3.17  Determining whether a site is within a village will involve consideration of the settlement boundary, and whether the site forms a part of the village.

3.18  The floorspace of a dwelling shall be measured externally and shall include porches and conservatories, but shall exclude all non-habitable accommodation and detached outbuildings.

3.19  For the purposes of this policy, basements or other fully subterranean structures will not be counted in floorspace calculations (original, existing or proposed), provided where new or extended basements are proposed they do not exceed the footprint of the building. When assessing the creation of a mezzanine, alterations to a roofspace or attached non-habitable accommodation to convert it to habitable accommodation, any internal changes will not be considered to result in a change in floorspace for Green Belt purposes. The exception to this is where the application proposes the relaxation of a planning condition which was imposed to control the conversion to habitable use, or if the non-habitable accommodation has been added since the 31st December 1968.

3.20  The original building means the building as it existed on 31st December 1968 or whenever it was originally built, whichever is later. This is the base date for when Surrey County Council originally started to apply a percentage guideline to manage development in the Green Belt. Where a building has been extended since this date, this will be taken into account to ensure that extensions are not cumulatively disproportionate.

3.21  Where the size of the original building cannot be established through a site's planning history, or with confidence by a site visit and use of other resources such as historic mapping, the building in its current form will be treated as the original building for the purposes of assessment.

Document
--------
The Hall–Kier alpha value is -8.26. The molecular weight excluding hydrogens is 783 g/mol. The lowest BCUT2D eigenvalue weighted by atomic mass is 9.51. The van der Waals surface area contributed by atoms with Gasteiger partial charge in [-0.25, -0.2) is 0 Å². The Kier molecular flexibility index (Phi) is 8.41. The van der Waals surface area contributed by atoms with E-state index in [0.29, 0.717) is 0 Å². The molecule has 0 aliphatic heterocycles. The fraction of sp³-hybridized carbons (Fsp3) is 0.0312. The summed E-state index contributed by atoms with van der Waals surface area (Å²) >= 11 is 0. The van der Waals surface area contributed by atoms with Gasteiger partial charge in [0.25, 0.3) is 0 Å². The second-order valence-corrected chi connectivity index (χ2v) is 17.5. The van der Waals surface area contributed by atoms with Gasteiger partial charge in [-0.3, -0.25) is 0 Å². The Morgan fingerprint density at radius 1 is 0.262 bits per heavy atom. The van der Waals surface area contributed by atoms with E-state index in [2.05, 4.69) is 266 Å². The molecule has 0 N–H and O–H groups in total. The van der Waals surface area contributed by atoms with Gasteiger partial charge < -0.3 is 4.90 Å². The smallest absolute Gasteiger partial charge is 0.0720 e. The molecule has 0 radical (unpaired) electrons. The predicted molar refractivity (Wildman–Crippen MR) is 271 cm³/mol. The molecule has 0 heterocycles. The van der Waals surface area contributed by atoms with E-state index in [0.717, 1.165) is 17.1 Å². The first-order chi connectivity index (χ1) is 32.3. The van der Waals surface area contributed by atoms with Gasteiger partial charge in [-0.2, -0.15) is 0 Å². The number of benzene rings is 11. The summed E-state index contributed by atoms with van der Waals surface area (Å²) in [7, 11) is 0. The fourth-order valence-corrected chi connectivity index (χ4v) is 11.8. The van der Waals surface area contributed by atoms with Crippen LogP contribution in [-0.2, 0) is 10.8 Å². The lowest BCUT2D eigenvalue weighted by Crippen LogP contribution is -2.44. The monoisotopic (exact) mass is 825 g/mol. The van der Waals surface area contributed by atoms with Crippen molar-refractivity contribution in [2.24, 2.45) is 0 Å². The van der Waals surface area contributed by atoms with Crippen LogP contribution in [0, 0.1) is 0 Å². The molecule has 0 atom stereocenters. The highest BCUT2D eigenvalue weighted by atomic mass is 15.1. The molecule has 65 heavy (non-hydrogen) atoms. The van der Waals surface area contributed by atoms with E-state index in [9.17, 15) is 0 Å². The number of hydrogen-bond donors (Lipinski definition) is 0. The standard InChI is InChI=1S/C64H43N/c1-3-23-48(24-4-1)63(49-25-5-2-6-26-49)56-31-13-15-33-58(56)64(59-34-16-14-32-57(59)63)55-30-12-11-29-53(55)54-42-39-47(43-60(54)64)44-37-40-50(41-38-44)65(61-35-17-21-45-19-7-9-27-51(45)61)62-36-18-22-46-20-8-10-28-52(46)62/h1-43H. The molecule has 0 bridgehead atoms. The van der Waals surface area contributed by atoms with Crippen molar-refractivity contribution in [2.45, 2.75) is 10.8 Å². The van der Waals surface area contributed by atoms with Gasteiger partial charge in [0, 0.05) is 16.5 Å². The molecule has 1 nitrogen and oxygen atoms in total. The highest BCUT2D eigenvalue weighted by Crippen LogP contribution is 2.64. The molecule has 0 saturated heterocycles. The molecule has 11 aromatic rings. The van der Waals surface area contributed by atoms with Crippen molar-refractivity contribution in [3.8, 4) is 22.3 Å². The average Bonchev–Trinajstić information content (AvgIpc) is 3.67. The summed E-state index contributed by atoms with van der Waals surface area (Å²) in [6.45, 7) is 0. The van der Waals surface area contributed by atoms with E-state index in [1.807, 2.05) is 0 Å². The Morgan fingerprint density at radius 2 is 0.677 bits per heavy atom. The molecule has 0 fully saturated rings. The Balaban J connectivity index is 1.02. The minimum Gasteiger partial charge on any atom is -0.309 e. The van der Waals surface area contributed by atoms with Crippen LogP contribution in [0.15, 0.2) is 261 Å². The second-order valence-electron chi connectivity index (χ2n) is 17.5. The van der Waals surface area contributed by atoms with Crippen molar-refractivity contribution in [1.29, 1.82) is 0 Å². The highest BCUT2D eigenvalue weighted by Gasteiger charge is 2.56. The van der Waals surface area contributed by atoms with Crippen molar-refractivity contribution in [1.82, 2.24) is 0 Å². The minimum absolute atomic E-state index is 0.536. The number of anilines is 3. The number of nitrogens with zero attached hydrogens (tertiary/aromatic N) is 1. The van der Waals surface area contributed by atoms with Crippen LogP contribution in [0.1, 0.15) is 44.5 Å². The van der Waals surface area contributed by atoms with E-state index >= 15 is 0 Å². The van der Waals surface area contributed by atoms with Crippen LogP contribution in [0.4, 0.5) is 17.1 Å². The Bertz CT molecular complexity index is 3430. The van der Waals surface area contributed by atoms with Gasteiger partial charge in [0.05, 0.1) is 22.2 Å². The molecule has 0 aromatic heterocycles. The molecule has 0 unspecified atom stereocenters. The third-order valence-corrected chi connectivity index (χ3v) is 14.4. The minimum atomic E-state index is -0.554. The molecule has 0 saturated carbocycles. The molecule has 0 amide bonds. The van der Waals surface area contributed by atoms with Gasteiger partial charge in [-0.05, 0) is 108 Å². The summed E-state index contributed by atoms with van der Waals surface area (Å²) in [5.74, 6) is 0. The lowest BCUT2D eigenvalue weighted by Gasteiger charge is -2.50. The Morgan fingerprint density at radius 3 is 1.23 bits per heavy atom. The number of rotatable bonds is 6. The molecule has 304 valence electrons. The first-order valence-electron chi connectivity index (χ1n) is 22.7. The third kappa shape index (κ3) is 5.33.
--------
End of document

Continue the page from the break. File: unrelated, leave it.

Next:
3.22  Domestic garages and other ancillary outbuildings are normally inappropriate in the Green Belt. Where planning permission is required for outbuildings, the Council will have regard to the essential needs of householders for garaging, storage and facilities incidental to the enjoyment of their dwelling. The Council must be satisfied that very special circumstances exist to justify new outbuildings. Any new or enlarged outbuildings must be designed to be clearly subordinate to their host dwelling and not appear intrusive in the landscape.

3.23  There is often pressure to combine the increase in floorspace permitted for extensions and rebuilding at the same time to maximise the increase in floorspace. This approach will not comply with Policy DM14.

3.24  The only circumstances in which a larger building than would normally be acceptable under Policy DM14 may be supported are:

  • where permission has been granted for an extension under Policy DM14 but during construction, structural reasons become apparent make it preferable to rebuild the original, rather than extend. The net outcome of such a situation and granting a larger replacement building under Policy DM14 is that it would be identical in built form to the permission for extensions, and the impact on openness of the Green Belt remains the same. In this circumstance, evidence would be required in the form of a structural report, to support rebuild rather than extension,
  • where a proposal for a replacement dwelling that may exceed the guideline within Policy DM14 would achieve a smaller and higher quality building than permission previously granted for extensions.

Local Plan Part 1 parent policies

RE2: Green Belt



Refusal, and dismissal at appeal, of proposals for inappropriate development in the Green Belt.


Avoiding inappropriate development in the Green Belt.